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Home ▸ Catalog ▸ |Themes & Provenance| ▸ |Gods, Olympians| ▸ |Artemis or Diana||View Options:  |  |  | 

Artemis or Diana

Virgin goddess of the hunt and the moon. Symbols include the deer and the bow. Twin sister of Apollo. Daughter of Zeus and Leto.

Ephesos, Ionia (or perhaps Bargylia, Caria or Amyntas, King of Galatia), c. 2nd - 1st Century B.C.

|Ephesos|, |Ephesos,| |Ionia| |(or| |perhaps| |Bargylia,| |Caria| |or| |Amyntas,| |King| |of| |Galatia),| |c.| |2nd| |-| |1st| |Century| |B.C.||trihemiobol|
The type is most often attributed to Ephesos, but the style and denomination/weight do not strongly support any link to that city. NGC tags for the type note the origin may be Bargylia, Caria. The style certainly fits Bargylia better than Ephesos. The consignor of this coin, a professional numismatist, believes it was struck under Amyntas, King of Galatia, 37 - 25 B.C. Amyntas also issued Artemis and stag types.
GS98643. Silver trihemiobol, cf. SNG Davis 270, SNG Cop -, SNG Kayhan -, SNGvA -, BMC Galatia -, aVF, toned, light marks and scratches, weight 1.337 g, maximum diameter 12.3 mm, die axis 0o, Ephesos mint, c. 2nd - 1st Century B.C.; obverse draped bust of Artemis right, quiver at shoulder; reverse forepart of stag right, head turned back left; extremely rare; $350.00 (353.50)


Gallienus, August 253 - September 268 A.D., Ephesos, Ionia

|Ephesos|, |Gallienus,| |August| |253| |-| |September| |268| |A.D.,| |Ephesos,| |Ionia||AE| |26|NEW
Ephesos, on the west coast of Anatolia, was famous for its Temple of Artemis, completed around 550 B.C., one of the Seven Wonders of the Ancient World. The usual symbols of this nature-goddess and the city are the torch, stag, and the bee. Coins of Ephesos most frequently depict a bee on the obverse. The high-priest of the temple of Artemis was called the King Bee, while the virgin priestesses were called honey-bees (Melissae). Ephesus was one of the seven churches cited in the Book of Revelation and the Gospel of John may have been written there.
RP110652. Bronze AE 26, Karwiese MvE 5 1084 (same dies); BMC Ionia p. 107, 386 (same dies?, no plate); SNG Cop -; SNGvA -, aVF, dark green patina, light earthen deposits, scattered porosity, weight 7.251 g, maximum diameter 26.2 mm, die axis 180o, Ephesos mint, obverse AVT KΠOΛIKI ΓAΛΛIHNOC, laureate, draped and cuirassed bust right; reverse EΦECIΩN A ACIAC, Artemis standing right, with right hand drawing arrow from quiver on right shoulder, bow in right hand, tree on far side with trunk to left, small hound (or stag?) at feet on right, seated left looking up at Artemis; $110.00 (111.10)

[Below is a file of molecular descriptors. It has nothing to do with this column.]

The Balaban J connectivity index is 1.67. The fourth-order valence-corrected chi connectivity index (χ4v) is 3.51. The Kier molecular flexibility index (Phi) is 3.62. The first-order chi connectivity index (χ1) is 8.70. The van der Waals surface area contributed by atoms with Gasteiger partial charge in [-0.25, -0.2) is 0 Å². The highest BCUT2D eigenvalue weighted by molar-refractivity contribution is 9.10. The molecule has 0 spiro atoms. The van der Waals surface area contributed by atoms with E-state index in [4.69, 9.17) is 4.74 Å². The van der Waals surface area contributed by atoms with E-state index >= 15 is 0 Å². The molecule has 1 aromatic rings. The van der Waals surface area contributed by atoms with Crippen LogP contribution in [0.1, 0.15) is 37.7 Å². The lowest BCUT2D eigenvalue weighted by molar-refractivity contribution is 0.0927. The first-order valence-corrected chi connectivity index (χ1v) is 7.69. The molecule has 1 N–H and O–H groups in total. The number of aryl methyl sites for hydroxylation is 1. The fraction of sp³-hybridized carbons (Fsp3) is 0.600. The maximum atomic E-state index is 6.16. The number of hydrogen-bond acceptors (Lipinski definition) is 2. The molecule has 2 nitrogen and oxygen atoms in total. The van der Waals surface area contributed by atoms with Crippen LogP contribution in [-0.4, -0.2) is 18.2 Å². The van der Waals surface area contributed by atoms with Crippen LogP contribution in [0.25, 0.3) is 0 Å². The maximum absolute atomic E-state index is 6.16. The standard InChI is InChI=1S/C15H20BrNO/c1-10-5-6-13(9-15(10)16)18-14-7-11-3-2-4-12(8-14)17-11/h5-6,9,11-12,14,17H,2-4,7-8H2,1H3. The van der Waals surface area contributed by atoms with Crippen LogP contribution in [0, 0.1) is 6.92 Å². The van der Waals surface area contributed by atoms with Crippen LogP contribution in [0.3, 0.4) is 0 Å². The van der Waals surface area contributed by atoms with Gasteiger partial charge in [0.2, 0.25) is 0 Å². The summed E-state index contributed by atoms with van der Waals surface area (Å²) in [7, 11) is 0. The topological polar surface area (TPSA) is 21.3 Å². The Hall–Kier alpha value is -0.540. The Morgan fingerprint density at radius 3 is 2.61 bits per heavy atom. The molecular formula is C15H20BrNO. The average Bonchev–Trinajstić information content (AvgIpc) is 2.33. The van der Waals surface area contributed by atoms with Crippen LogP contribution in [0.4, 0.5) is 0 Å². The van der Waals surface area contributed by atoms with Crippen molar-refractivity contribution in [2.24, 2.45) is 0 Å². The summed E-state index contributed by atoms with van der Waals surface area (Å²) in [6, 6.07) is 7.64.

Hadrian, 11 August 117 - 10 July 138 A.D., Perga, Pamphylia

|Perga|, |Hadrian,| |11| |August| |117| |-| |10| |July| |138| |A.D.,| |Perga,| |Pamphylia||AE| |15|
Perga was the capital of Pamphylia. Today it is a large site of ancient ruins, 15 kilometers (9.3 mi) east of Antalya on the southwestern Mediterranean coast of Turkey. During the Hellenistic period, Perga was one of the richest and most beautiful cities in the ancient world, famous for its temple of Artemis. It also is notable as the home of the renowned mathematician Apollonius of Perga.Street in Perga
RP110437. Bronze AE 15, RPC Online III 2699 (5 spec.), SNG BnF 403, SNGvA 4671, SNG Cop -, BMC Lycia -, Lindgren-Kovacs -, VF, centered, attractive portrait, nice green patina, highlighting earthen deposits, scratches, weight 2.653 g, maximum diameter 15.2 mm, die axis 180o, Perga (near Antalya, Turkey) mint, 11 Aug 117 - 10 Jul 138 A.D.; obverse KAICAP A∆PIANOC, laureate bust right, drapery on far shoulder; reverse ΠEPΓ APTEMI, cult statue of Artemis of Perge in temple with two columns, eagle in pediment; $100.00 (101.00)


Hierocaesarea, Lydia, c. 100 - 150 A.D.

|Other| |Lydia|, |Hierocaesarea,| |Lydia,| |c.| |100| |-| |150| |A.D.||AE| |16|